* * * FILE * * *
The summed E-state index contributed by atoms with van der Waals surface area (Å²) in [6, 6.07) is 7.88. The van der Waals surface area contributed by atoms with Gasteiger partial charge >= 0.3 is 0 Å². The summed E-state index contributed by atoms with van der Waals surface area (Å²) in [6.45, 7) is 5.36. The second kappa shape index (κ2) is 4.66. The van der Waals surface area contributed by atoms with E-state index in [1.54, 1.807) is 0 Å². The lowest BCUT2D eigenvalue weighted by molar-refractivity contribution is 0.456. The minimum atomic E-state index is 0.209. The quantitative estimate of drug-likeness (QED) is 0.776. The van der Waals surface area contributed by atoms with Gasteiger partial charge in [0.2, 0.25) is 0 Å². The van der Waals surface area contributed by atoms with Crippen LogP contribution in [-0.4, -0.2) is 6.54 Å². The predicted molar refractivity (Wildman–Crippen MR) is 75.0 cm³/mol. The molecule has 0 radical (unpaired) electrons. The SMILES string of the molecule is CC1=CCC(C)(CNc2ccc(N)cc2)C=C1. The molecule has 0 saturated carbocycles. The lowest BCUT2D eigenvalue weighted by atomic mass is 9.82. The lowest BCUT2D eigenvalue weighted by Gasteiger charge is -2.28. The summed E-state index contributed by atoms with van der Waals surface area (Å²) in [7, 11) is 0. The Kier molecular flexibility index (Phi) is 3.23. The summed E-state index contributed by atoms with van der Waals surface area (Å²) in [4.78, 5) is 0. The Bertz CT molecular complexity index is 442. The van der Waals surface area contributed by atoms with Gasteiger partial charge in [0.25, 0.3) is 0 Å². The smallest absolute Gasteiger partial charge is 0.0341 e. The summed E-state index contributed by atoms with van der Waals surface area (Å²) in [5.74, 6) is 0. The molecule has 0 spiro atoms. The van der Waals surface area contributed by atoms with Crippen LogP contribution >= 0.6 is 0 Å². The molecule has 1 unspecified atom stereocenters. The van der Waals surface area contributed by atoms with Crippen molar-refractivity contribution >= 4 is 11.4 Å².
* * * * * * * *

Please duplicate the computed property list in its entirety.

The summed E-state index contributed by atoms with van der Waals surface area (Å²) in [6, 6.07) is 7.88. The van der Waals surface area contributed by atoms with Gasteiger partial charge >= 0.3 is 0 Å². The summed E-state index contributed by atoms with van der Waals surface area (Å²) in [6.45, 7) is 5.36. The second kappa shape index (κ2) is 4.66. The van der Waals surface area contributed by atoms with E-state index in [1.54, 1.807) is 0 Å². The lowest BCUT2D eigenvalue weighted by molar-refractivity contribution is 0.456. The minimum atomic E-state index is 0.209. The quantitative estimate of drug-likeness (QED) is 0.776. The van der Waals surface area contributed by atoms with Gasteiger partial charge in [0.2, 0.25) is 0 Å². The van der Waals surface area contributed by atoms with Crippen LogP contribution in [-0.4, -0.2) is 6.54 Å². The predicted molar refractivity (Wildman–Crippen MR) is 75.0 cm³/mol. The molecule has 0 radical (unpaired) electrons. The SMILES string of the molecule is CC1=CCC(C)(CNc2ccc(N)cc2)C=C1. The molecule has 0 saturated carbocycles. The lowest BCUT2D eigenvalue weighted by atomic mass is 9.82. The lowest BCUT2D eigenvalue weighted by Gasteiger charge is -2.28. The summed E-state index contributed by atoms with van der Waals surface area (Å²) in [7, 11) is 0. The Kier molecular flexibility index (Phi) is 3.23. The summed E-state index contributed by atoms with van der Waals surface area (Å²) in [4.78, 5) is 0. The Bertz CT molecular complexity index is 442. The van der Waals surface area contributed by atoms with Gasteiger partial charge in [0.25, 0.3) is 0 Å². The smallest absolute Gasteiger partial charge is 0.0341 e. The summed E-state index contributed by atoms with van der Waals surface area (Å²) in [5.74, 6) is 0. The molecule has 0 spiro atoms. The van der Waals surface area contributed by atoms with Crippen LogP contribution >= 0.6 is 0 Å². The molecule has 1 unspecified atom stereocenters. The van der Waals surface area contributed by atoms with Crippen molar-refractivity contribution >= 4 is 11.4 Å².